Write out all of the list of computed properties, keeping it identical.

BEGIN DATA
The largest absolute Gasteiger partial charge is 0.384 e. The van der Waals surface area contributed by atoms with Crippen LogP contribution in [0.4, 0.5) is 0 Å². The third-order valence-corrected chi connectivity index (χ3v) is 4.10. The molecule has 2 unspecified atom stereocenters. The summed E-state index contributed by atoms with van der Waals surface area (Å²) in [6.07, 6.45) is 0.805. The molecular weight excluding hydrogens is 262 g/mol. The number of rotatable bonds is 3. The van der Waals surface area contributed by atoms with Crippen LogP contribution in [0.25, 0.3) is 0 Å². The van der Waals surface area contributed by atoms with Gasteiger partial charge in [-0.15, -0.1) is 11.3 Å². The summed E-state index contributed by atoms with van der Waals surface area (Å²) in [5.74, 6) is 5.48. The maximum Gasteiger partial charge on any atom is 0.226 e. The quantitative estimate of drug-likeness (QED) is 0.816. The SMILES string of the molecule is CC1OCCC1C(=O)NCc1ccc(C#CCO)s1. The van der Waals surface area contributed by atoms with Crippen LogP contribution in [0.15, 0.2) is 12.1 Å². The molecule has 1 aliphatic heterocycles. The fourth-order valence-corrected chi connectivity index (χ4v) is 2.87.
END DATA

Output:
The largest absolute Gasteiger partial charge is 0.384 e. The van der Waals surface area contributed by atoms with Crippen LogP contribution in [0.4, 0.5) is 0 Å². The third-order valence-corrected chi connectivity index (χ3v) is 4.10. The molecule has 2 unspecified atom stereocenters. The summed E-state index contributed by atoms with van der Waals surface area (Å²) in [6.07, 6.45) is 0.805. The molecular weight excluding hydrogens is 262 g/mol. The number of rotatable bonds is 3. The van der Waals surface area contributed by atoms with Crippen LogP contribution in [0.25, 0.3) is 0 Å². The van der Waals surface area contributed by atoms with Gasteiger partial charge in [-0.15, -0.1) is 11.3 Å². The summed E-state index contributed by atoms with van der Waals surface area (Å²) in [5.74, 6) is 5.48. The maximum Gasteiger partial charge on any atom is 0.226 e. The quantitative estimate of drug-likeness (QED) is 0.816. The SMILES string of the molecule is CC1OCCC1C(=O)NCc1ccc(C#CCO)s1. The van der Waals surface area contributed by atoms with Crippen LogP contribution in [0.15, 0.2) is 12.1 Å². The molecule has 1 aliphatic heterocycles. The fourth-order valence-corrected chi connectivity index (χ4v) is 2.87.